Instead of buying another sweater how about a gift that'll really cut the chill. Thermal leak detectors are as easy to use as a flashlight and will show you where the cold seeps in. The green geeks on your list might also like smart power strips that cut standby power loss; solar- and wind-powered chargers; and watt meters that tell you how much energy you're using—or losing. LED lightbulbs are still a novelty and might make good stocking stuffers for your energy miser friends. If they grumble, tell them they won't need to change it until Christmas 2027.
Thermal leak detectors
These gadgets find hot and cold spots. The Black & Decker TLD100’s light changes color to show temperature fluctuations while the Kintrex IRT0421 gives a digital readout of the surface you're pointing at including a radiator or a hot pot.
Energy watt meters
In our tests, Kill A Watt and Watts Up were accurate and both helped determine how much an appliance contributes to utility costs. If you use the appliance less or at lower-cost times of day, you can save money. The devices can also help compare energy costs of an appliance you own now with one you might buy.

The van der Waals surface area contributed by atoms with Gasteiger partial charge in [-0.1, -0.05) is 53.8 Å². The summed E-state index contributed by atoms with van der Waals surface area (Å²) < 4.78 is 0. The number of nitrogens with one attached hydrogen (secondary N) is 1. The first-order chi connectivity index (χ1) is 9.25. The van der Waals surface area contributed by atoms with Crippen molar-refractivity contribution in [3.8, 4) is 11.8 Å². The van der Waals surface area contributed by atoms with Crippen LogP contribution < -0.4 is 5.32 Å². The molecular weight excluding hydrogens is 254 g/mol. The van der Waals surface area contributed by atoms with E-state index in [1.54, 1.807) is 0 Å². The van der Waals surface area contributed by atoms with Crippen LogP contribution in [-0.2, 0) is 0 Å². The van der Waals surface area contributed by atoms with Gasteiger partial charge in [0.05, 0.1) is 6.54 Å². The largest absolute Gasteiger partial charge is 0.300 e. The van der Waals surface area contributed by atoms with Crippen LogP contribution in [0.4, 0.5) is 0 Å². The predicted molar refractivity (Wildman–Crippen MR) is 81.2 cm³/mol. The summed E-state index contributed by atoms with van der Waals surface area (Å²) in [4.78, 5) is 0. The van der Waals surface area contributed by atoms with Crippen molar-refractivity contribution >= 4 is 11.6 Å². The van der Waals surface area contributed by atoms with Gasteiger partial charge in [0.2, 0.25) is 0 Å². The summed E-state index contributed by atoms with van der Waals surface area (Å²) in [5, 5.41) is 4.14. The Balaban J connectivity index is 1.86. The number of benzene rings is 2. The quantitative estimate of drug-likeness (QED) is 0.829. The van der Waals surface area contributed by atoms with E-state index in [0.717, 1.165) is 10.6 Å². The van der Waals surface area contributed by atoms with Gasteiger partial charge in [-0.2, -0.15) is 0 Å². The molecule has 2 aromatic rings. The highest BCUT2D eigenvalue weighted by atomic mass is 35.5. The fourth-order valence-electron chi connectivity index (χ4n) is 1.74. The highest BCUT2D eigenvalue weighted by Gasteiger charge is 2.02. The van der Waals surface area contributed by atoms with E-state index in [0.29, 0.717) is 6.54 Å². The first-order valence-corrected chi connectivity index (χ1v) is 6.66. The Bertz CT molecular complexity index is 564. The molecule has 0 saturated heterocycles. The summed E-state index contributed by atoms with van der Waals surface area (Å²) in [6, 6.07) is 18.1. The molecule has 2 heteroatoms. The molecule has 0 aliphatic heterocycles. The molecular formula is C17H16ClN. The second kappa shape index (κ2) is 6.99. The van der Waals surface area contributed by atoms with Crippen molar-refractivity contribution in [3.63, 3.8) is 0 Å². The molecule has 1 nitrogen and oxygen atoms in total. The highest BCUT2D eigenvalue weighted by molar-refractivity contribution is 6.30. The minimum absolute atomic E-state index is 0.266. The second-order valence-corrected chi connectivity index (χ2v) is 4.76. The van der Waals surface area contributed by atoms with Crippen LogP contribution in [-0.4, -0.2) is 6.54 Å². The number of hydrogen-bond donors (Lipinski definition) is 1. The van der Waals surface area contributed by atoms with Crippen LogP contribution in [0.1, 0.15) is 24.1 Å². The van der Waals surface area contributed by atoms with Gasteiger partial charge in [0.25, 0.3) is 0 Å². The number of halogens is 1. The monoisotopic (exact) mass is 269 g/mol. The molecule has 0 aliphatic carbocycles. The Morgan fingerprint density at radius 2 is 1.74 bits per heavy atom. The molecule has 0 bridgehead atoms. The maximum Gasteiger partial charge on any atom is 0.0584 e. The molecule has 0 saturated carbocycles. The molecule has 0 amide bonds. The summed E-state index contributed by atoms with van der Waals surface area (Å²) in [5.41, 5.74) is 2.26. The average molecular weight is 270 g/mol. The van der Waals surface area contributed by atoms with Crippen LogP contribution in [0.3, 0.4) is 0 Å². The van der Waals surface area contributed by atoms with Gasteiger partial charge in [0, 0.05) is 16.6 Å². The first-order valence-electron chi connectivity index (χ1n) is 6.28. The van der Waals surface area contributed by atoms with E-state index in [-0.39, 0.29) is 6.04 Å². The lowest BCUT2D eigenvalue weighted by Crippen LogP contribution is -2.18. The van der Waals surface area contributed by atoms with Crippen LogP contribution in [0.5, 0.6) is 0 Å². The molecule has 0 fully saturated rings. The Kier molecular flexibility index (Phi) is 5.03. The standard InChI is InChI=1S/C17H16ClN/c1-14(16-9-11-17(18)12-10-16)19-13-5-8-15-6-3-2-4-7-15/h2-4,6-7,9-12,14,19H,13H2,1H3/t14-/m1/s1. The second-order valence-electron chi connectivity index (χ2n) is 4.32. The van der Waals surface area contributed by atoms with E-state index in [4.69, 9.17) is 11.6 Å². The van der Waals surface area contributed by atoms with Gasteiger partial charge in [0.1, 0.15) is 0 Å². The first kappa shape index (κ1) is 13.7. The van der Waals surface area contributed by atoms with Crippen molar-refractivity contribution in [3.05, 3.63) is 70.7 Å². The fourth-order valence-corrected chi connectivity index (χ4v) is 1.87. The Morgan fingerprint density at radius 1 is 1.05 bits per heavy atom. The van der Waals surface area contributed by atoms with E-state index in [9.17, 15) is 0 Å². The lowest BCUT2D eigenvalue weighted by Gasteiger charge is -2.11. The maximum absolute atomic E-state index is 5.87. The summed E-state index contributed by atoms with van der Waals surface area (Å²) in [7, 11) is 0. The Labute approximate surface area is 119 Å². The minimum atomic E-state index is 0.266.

Energy-saving power strips
These strips include programmable timers or USB-connected sensors that cut standby power loses, which can total 8 percent of a home’s electric bill.
- Belkin Conserve Switch AV with wireless remote: $49.99 at Belkin Electronics.
- Smart Strip LCG3 10-outlet energy-saving surge protector with autoswitching technology: $31.50 at Amazon and $35.96 at Home Depot.
- Utilitech 8-outlet power strip with timer: $19.98 at Lowe’s.
- APC 4-outlet power-saving surge protector with LCD timer: $14.99 at hhgregg.
Solar and wind-powered chargers
Harness the power or the sun or wind to recharge your cell phones and small electronics. The small chargers can also be used with a wall outlet or USB ports, but make a nice backup when you need one. Claims for the the Xantrax solar inverter say it can power small appliances during a power outage or camping trip.
There's a lot of excitement about the new LED lights, especially now that sizes are becoming more practical and the prices are falling. In our tests of the Cree CR6 downlight (which Home Depot sells as the EcoSmart GU24), it used 84 percent less energy than a comparable incandescent and 30 percent less than a comparable CFL. LED lightbulbs contain no mercury, can be used with dimmers, and last five times as long as CFLs.